Water solutions in the works in St. C.
ST. CLAIRSVILLE — Purchasing water from Belmont County seems to be the option of choice for the city to meet Ohio Environmental Protection Agency mandates.
Mayor Kathryn Thalman held a press conference Thursday morning with Belmont County Water and Sanitary Sewer Director Kelly Porter and Jeff Vaughn, an engineer who conducted a study of the city’s water system and options for retaining local control. Thalman provided background information about the installation of connecting lines from the county on U.S. 40 and Ohio 9 in past years.
The Ohio Environmental Protection Agency has been eyeing St. Clairsville’s water service.
“In 2015 the plant degradation gets the Ohio EPA’s attention. However, there was a lack of capital improvement to address the Ohio EPA’s concerns,” Thalman said, adding Aqua Ohio expressed an interest in purchasing the water plant in 2016. “From 2016 to this point, very little was done with the water plant in anticipation of possibly selling the water.”
The debate over privatization vs. local control was important during the 2019 mayoral election, with prior mayor Terry Pugh in favor of privatization and Thalman winning on a platform of exploring options for maintaining local control.
Following the election, the city received final findings and orders from the OEPA on April 12.
“In two years, the water plant and the reservoir must be abandoned and a permanent water source needs to be connected to the city,” Thalman said.
Thalman said city leaders have not been idle.
“There were 16 findings from the Ohio EPA. So far, in just under four months, our team has accomplished 14 out of these 16.”
Vaughn pointed out one example: Replacing the lower-level gate of the reservoir intake structure. There was some concern the reservoir might need to be drained and dredged, but a diving survey found sludge was accumulated at the gate but not as deep as in the rest of the reservoir and upgrades will be completed at a cost of $31,000. The work is in progress.
Other improvements included painting piping and installing industrial dehumidifiers, and repairing a clarifier that was leaking oil. Vaughn said repairs to the clarifier required some disassembly and about $20 worth of new parts.
“They were considered a big deal, and they were not being done, and we went ahead and did them. They weren’t as bad as they seemed,” Vaughn said.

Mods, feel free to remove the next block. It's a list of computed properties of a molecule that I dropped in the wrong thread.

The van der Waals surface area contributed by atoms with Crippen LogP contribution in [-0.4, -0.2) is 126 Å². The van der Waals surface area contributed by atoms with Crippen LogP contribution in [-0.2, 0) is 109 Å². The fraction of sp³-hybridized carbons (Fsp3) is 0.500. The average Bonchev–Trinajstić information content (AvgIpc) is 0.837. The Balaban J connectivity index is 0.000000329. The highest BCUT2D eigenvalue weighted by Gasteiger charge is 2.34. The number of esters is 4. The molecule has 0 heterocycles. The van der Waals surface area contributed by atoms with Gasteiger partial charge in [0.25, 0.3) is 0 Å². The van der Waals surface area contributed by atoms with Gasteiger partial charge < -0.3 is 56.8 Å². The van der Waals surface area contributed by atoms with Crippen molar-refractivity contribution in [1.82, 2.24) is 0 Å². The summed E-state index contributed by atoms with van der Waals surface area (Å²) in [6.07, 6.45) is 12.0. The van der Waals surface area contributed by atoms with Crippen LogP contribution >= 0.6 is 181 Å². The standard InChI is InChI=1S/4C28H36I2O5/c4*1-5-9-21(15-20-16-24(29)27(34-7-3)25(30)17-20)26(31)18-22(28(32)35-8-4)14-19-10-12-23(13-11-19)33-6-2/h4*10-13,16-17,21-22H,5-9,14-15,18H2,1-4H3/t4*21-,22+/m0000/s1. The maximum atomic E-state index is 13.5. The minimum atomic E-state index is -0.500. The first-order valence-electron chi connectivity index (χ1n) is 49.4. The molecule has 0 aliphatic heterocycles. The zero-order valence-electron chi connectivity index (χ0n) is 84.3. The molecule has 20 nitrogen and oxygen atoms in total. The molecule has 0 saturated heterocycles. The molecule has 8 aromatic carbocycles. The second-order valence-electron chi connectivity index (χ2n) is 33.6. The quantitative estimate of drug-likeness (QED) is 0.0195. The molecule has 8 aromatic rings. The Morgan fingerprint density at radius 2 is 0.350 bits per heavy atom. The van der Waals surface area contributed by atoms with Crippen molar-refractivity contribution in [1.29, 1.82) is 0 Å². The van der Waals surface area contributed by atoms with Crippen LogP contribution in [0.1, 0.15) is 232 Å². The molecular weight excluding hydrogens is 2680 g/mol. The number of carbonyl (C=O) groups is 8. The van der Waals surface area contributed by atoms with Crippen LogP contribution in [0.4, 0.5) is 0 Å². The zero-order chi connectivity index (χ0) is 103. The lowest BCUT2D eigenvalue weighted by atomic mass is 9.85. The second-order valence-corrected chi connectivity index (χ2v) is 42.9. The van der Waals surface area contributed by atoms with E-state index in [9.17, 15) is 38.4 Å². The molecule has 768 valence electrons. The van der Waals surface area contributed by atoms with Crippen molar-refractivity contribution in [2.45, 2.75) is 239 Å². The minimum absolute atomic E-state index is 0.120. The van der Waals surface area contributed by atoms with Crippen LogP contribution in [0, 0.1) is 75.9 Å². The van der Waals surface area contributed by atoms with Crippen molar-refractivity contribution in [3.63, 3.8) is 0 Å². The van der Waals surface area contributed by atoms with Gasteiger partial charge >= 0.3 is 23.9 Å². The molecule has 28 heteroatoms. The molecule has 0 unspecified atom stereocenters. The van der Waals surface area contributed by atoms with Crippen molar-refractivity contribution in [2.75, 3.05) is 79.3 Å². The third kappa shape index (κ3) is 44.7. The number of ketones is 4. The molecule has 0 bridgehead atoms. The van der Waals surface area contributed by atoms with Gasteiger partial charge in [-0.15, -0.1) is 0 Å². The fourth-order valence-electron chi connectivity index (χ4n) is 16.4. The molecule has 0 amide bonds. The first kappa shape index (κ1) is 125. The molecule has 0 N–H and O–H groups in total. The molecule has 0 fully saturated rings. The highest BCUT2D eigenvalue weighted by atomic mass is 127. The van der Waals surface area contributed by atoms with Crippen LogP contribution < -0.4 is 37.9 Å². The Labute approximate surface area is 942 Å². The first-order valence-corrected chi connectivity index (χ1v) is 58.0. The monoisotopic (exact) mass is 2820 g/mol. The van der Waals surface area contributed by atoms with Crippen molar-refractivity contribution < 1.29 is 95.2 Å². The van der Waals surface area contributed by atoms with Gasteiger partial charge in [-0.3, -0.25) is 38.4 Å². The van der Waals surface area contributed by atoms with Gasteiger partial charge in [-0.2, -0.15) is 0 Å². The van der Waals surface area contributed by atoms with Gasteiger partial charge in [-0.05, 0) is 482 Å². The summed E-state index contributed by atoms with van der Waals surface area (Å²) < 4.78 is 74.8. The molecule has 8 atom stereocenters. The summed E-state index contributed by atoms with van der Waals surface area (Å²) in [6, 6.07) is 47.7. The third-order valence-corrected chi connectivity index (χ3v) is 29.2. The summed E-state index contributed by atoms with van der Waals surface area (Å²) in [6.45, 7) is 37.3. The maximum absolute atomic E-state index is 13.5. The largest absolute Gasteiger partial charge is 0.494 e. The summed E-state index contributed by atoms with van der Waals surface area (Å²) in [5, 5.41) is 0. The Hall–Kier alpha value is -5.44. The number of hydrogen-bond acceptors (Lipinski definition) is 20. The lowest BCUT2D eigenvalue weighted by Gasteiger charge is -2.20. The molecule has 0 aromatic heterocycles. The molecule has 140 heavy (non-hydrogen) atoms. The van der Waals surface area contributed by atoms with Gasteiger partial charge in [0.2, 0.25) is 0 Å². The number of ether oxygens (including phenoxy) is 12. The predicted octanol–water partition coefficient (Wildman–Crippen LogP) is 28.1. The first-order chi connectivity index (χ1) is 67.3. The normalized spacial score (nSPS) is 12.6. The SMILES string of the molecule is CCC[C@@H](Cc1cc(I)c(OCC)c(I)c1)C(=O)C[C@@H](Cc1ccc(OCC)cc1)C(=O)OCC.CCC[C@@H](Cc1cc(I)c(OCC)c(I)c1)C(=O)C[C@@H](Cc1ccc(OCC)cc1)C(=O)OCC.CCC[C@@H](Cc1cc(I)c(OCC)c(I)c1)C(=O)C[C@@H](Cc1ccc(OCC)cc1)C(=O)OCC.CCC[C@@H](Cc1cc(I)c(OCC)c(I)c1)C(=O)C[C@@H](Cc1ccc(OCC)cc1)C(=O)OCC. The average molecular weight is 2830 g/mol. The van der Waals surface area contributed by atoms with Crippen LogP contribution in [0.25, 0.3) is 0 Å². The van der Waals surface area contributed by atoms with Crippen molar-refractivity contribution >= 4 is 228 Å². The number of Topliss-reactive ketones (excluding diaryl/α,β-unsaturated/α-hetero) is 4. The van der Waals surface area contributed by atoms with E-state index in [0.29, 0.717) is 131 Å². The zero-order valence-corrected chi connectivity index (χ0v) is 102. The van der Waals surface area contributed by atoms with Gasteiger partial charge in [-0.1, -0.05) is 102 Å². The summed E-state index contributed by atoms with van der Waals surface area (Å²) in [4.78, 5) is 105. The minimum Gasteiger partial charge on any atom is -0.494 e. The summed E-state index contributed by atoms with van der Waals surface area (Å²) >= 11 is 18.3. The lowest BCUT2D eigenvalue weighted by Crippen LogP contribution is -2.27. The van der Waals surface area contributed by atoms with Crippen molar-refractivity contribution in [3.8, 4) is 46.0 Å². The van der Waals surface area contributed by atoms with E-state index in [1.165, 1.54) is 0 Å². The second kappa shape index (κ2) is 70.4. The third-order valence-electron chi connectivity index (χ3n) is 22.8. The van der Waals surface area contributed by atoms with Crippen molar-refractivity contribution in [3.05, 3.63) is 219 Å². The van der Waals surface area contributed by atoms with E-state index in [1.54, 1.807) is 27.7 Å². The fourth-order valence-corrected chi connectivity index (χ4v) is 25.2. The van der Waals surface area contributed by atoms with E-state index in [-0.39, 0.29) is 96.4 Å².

Leaks in the distribution system also must be addressed.
“We’re going to be doing a water-loss audit. Our five municipal buildings have never been metered before, and we have heard ranges from 40 percent to 60 percent … water loss that we were incurring,” Thalman said. “Nobody really knew because the city buildings weren’t metered.”
She said five meters were ordered and four of five are now installed.
Thalman said she is continuing discussions with Aqua Ohio. The May 4 deadline to accept or reject the contract is no longer feasible, since it specified Aqua would make capital improvements to the water plant, us of which will be discontinued, and numerous repairs since made by the city.
Vaughn’s study concluded that maintaining water service locally is an affordable option.
“We’re going to replace the east end booster station. We’re going to maintain operation of the existing water plant booster station, and the Ohio EPA has us retiring the plant in two years. We’re planning upgrades to the water distribution,” Thalman said.
Thalman said she hopes to keep costs low using low-interest loans and grants. Officials are exploring funding options.
The new east end booster station would be located near the welcome sign at the corporation limit. Vaughn said the cost could be as high as $400,000.
Porter said the booster station on the east side along U.S. 40 can supply 200,000 gallons, but it cannot be used in conjunction with the current water plant.
“The only connection that can be used if St. Clairsville’s water plant is operating is at Route 9 at the treatment plant,” he said, adding the Ohio 9 connection can only supply about 325,000 gallons daily until planned upgrades to the county system are complete, in an estimated two years.
Porter said his department intends to use U.S. 40 and Ohio 9 connections to provide for the city’s water. Each would provide 50 percent of the city’s water, and either could supply 100 percent when county upgrades are complete.
Vaughn said the task of replacing city waterlines can be done in phases as rates are increased, since increased revenue would allow the city to borrow more.
Vaughn has estimated a cost of $6.5 million for water upgrades in 10 years, and $3.5 million in wastewater upgrades, with $4.5 million borrowed for the work.
In terms of rate increases, at the end of 10 years the typical residential water bill for 2,000 gallons per month would be $43.33, and the average monthly wastewater bill would be $34.51. Currently, the average bill for 2,000 gallons is $22.98 monthly. The first three years would see increases of 9.1 percent, 8.3 percent, and 7.7 percent, respectively.
More information will be put before City Council during a teleconference meeting at 7:30 p.m. Monday. The public can call 740-232-9309 to listen. The access number is 6493.